Over 317,000 waiters and waitresses have college degrees (over 8,000 of them have doctoral or professional degrees), along with over 80,000 bartenders, and over 18,000 parking lot attendants. All told, some 17,000,000 Americans with college degrees are doing jobs that the BLS says require less than the skill levels associated with a bachelor’s degree.I would make two caveats. One is that many of those college-educated bartenders and waitresses are recent graduates who may one day have managerial jobs. Many Americans in their twenties have trouble finding jobs that put their educations to use, and they hold menial jobs for a while before going to professional school or moving into professional work. And, you know, there are lots of managerial jobs in the restaurant, hospitality and retail industries, and some of my acquaintances who went to work in stores or restaurants found that they were soon promoted into management, no doubt in part because of their degrees.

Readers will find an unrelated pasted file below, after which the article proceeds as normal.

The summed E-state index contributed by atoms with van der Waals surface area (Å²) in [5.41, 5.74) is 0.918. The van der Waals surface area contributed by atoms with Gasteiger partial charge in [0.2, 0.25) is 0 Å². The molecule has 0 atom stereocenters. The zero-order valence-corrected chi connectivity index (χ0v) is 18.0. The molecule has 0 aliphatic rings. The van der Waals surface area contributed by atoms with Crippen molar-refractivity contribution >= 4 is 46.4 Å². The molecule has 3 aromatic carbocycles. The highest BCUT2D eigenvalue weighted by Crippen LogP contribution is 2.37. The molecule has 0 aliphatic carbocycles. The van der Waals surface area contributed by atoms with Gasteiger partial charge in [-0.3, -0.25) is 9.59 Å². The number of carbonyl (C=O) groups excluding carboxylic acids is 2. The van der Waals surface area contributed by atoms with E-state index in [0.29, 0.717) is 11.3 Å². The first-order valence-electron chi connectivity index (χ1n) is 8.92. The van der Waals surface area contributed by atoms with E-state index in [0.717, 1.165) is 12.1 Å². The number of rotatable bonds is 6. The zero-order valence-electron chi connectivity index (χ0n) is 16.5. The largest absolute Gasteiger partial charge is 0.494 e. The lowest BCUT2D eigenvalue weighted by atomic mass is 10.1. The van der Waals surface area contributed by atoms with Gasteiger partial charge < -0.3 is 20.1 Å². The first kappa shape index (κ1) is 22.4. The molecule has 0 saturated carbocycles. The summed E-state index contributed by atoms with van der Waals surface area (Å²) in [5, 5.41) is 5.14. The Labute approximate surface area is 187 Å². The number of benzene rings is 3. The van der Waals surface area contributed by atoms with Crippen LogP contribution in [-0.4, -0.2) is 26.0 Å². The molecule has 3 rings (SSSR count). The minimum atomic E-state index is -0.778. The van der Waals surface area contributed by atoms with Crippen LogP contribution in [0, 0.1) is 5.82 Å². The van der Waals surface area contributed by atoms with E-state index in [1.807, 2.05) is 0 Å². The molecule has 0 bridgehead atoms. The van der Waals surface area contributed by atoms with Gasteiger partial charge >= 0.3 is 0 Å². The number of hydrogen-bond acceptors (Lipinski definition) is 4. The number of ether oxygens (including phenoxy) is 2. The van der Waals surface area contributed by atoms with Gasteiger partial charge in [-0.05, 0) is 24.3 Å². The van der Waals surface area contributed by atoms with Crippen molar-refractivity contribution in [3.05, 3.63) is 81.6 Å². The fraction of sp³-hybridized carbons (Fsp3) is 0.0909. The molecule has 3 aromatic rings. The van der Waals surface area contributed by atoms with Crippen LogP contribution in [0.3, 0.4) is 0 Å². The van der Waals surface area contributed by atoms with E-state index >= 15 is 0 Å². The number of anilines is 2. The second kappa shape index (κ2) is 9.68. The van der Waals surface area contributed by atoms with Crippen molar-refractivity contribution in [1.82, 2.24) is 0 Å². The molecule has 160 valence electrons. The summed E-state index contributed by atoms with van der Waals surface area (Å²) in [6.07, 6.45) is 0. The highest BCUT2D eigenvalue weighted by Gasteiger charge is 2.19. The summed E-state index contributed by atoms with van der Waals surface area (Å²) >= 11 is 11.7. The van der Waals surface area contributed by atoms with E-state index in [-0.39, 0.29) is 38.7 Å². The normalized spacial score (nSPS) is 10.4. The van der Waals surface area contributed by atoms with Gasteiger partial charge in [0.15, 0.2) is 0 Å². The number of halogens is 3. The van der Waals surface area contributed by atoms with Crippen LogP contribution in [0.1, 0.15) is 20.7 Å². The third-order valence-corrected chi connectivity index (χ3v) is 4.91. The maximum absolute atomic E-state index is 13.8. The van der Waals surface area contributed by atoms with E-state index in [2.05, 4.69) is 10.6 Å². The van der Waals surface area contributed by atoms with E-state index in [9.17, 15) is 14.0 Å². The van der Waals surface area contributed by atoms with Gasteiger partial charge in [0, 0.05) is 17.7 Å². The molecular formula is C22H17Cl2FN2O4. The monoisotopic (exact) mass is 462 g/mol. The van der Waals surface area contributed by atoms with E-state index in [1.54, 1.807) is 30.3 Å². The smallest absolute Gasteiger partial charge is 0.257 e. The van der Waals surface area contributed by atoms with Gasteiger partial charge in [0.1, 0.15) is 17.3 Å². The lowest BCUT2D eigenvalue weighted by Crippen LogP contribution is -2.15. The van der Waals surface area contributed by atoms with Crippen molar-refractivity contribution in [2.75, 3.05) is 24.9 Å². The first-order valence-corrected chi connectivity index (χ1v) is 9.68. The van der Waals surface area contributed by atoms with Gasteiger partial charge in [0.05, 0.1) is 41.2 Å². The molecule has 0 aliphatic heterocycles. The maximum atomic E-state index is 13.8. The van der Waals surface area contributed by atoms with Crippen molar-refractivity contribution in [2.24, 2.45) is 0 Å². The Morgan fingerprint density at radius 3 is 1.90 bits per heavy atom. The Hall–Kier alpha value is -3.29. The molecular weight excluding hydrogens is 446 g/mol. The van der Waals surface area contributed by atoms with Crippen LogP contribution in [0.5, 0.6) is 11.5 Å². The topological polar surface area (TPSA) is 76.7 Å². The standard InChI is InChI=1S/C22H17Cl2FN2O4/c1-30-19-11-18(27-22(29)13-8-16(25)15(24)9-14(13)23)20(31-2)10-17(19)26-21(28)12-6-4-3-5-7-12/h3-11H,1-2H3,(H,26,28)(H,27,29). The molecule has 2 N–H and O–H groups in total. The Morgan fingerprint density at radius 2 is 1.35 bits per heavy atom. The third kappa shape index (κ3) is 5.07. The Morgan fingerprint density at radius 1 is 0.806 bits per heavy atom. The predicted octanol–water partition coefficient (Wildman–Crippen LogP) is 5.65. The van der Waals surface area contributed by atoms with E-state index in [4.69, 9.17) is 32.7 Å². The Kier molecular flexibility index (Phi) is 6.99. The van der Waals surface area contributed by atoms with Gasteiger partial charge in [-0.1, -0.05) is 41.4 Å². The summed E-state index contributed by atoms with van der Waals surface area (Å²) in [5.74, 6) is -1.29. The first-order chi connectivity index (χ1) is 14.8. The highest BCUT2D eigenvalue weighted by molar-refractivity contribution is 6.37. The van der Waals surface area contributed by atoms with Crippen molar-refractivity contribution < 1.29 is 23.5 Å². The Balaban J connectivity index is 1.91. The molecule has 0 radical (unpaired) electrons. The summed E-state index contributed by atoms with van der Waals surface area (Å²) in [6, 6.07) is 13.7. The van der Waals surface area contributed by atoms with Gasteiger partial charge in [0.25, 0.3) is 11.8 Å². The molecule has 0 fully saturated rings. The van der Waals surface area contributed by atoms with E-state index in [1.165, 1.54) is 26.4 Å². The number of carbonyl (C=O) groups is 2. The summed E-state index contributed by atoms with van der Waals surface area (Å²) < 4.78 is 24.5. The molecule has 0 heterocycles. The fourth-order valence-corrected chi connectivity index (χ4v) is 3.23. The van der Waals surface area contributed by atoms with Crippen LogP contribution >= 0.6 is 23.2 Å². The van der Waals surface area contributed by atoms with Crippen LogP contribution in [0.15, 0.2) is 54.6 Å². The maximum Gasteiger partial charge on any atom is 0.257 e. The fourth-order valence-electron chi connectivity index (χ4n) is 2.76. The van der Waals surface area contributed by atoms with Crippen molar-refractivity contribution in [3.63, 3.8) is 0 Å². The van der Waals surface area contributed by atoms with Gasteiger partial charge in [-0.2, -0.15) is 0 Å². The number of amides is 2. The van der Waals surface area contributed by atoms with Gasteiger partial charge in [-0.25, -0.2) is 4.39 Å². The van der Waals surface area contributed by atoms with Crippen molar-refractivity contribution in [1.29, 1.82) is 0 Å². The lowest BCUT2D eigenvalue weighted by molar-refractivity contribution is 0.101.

Second, Vedder seems to assume that the only reason to go to college is to get a professional job. Certainly this is why many or even most students go to college, but there are still a few people out there who want to learn about the world regardless of whether the knowledge ever serves any professional purpose.
As a matter of national economic policy, we may be over-investing in higher education, but as human beings I don't think we can ever learn too much.